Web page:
Advice for Memoir Writers from Pulitzer Prize-winning Journalist and Author Amanda Bennett

by Pamme Boutselis

Pulitzer Prize-winning journalist and author Amanda Bennett is an executive editor at Bloomberg News, directing special projects and investigations. She is the author of several books, including “In Memoriam,” “The Quiet Room,” “The Man Who Stayed Behind” and “The Cost of Hope,” a memoir about her family’s fight against the kidney disease that eventually killed her husband. She recently shared some advice for memoir writers:

Make a timeline. And keep filling it in as you write.

Don’t be afraid to research. “The internet is awesome,” said Bennett. She recommends finding clues about yourself and the things you did through online tools, which will help you figure out you when you did certain things, what the weather might have been like during that time or what events were also happening in the world. People can also find pieces of your story for you, if you ask for help. Don’t get lost in the research, though. Your memoir is about you – it’s your point of view.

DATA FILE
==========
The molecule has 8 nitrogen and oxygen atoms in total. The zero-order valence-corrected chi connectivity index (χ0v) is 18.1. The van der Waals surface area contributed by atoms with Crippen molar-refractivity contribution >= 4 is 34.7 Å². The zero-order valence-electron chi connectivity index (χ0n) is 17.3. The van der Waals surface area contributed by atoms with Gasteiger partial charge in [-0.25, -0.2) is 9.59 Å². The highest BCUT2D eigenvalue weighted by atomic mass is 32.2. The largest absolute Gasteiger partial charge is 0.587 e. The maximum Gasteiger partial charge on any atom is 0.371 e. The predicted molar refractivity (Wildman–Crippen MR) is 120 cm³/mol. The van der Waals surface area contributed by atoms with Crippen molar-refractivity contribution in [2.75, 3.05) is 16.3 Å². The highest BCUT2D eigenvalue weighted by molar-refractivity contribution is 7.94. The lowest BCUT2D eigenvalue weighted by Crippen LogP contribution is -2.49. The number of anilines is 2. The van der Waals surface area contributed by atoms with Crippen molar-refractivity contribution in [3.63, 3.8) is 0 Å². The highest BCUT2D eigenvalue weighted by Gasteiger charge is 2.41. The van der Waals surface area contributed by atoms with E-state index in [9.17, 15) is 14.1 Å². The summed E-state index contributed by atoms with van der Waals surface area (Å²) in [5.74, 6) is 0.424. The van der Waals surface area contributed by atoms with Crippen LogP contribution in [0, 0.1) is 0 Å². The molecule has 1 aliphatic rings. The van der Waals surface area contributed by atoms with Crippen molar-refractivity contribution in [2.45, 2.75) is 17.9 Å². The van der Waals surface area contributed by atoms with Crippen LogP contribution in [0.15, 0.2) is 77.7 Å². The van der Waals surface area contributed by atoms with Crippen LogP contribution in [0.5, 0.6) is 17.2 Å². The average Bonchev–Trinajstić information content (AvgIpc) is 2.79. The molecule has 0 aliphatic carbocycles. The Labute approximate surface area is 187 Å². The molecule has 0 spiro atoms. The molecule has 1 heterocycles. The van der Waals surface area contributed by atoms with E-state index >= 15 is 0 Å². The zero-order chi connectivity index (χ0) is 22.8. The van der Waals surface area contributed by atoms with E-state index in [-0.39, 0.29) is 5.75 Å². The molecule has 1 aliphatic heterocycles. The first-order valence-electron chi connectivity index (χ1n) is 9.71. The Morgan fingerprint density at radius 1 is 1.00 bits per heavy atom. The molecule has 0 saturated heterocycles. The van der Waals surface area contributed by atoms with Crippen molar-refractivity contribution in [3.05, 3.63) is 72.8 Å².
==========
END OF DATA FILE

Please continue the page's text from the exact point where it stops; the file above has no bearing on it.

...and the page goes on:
It’s only pixels (or lead or ink). Free yourself up to write. Barrett wrote so many things that never saw the light of day. “A computer is very liberating. You can just put it all out there,” said Bennett. “I’m a professional writer and I don’t want anyone to look at the draft.” She said to just write and then don’t show it to anyone until you are ready.

It’s your story – it’s not someone else’s story. You can be truthful without being 100% accurate. Try to be reasonable and write as accurately as possible. You may not recall exactly what was said but you know how you and others habitually talk and the gist of what you said.

Just because it happened doesn’t mean it’s interesting. If you’re considering writing a memoir, and hope to publish it, you must have a good story to tell. “You can drive yourself forward if you’re trying to answer a question,” said Barrett. When it came to writing “The Cost of Hope,” Barrett had questions she wanted to answer: “Did I do the right thing? What kind of choices did I make and what was the cost?” Her memoir provided the opportunity to examine and better understand what she had been through with her family.

While Barrett said that the memoirs are hot right now, she acknowledged that traditional publishers do not publish the vast majority. With the popularity of e-books, though, opportunities have exploded.